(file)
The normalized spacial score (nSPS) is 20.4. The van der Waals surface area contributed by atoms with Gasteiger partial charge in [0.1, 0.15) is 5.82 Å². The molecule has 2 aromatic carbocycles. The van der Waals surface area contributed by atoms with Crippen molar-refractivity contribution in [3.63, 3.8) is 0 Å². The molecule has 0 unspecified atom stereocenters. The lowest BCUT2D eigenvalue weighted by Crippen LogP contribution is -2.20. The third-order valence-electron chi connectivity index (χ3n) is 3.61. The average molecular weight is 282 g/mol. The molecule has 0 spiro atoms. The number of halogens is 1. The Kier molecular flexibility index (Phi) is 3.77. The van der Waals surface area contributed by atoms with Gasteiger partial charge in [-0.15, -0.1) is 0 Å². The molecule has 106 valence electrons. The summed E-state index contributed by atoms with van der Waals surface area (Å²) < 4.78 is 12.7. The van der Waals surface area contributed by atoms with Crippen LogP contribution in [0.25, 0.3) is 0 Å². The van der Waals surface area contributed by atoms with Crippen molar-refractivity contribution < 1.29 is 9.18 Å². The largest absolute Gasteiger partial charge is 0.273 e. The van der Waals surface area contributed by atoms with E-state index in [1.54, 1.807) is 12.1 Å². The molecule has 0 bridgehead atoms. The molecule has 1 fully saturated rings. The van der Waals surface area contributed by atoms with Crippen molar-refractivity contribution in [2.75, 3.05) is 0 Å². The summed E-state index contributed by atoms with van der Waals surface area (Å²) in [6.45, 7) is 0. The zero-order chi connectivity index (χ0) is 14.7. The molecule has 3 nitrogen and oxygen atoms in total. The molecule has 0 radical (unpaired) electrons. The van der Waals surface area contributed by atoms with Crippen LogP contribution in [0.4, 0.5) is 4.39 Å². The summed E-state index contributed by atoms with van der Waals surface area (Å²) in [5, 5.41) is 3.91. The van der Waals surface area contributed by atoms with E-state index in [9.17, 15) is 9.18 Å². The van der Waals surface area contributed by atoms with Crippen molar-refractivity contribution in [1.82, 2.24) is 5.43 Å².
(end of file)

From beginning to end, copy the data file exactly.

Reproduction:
The normalized spacial score (nSPS) is 20.4. The van der Waals surface area contributed by atoms with Gasteiger partial charge in [0.1, 0.15) is 5.82 Å². The molecule has 2 aromatic carbocycles. The van der Waals surface area contributed by atoms with Crippen molar-refractivity contribution in [3.63, 3.8) is 0 Å². The molecule has 0 unspecified atom stereocenters. The lowest BCUT2D eigenvalue weighted by Crippen LogP contribution is -2.20. The third-order valence-electron chi connectivity index (χ3n) is 3.61. The average molecular weight is 282 g/mol. The molecule has 0 spiro atoms. The number of halogens is 1. The Kier molecular flexibility index (Phi) is 3.77. The van der Waals surface area contributed by atoms with Gasteiger partial charge in [-0.15, -0.1) is 0 Å². The molecule has 106 valence electrons. The summed E-state index contributed by atoms with van der Waals surface area (Å²) < 4.78 is 12.7. The van der Waals surface area contributed by atoms with Crippen LogP contribution in [0.25, 0.3) is 0 Å². The van der Waals surface area contributed by atoms with Crippen molar-refractivity contribution < 1.29 is 9.18 Å². The largest absolute Gasteiger partial charge is 0.273 e. The van der Waals surface area contributed by atoms with E-state index in [1.54, 1.807) is 12.1 Å². The molecule has 0 bridgehead atoms. The molecule has 1 fully saturated rings. The van der Waals surface area contributed by atoms with Crippen molar-refractivity contribution in [2.75, 3.05) is 0 Å². The summed E-state index contributed by atoms with van der Waals surface area (Å²) in [6.45, 7) is 0. The zero-order chi connectivity index (χ0) is 14.7. The molecule has 3 nitrogen and oxygen atoms in total. The molecule has 0 radical (unpaired) electrons. The van der Waals surface area contributed by atoms with Crippen LogP contribution in [0.4, 0.5) is 4.39 Å². The summed E-state index contributed by atoms with van der Waals surface area (Å²) in [5, 5.41) is 3.91. The van der Waals surface area contributed by atoms with E-state index in [9.17, 15) is 9.18 Å². The van der Waals surface area contributed by atoms with Crippen molar-refractivity contribution in [1.82, 2.24) is 5.43 Å².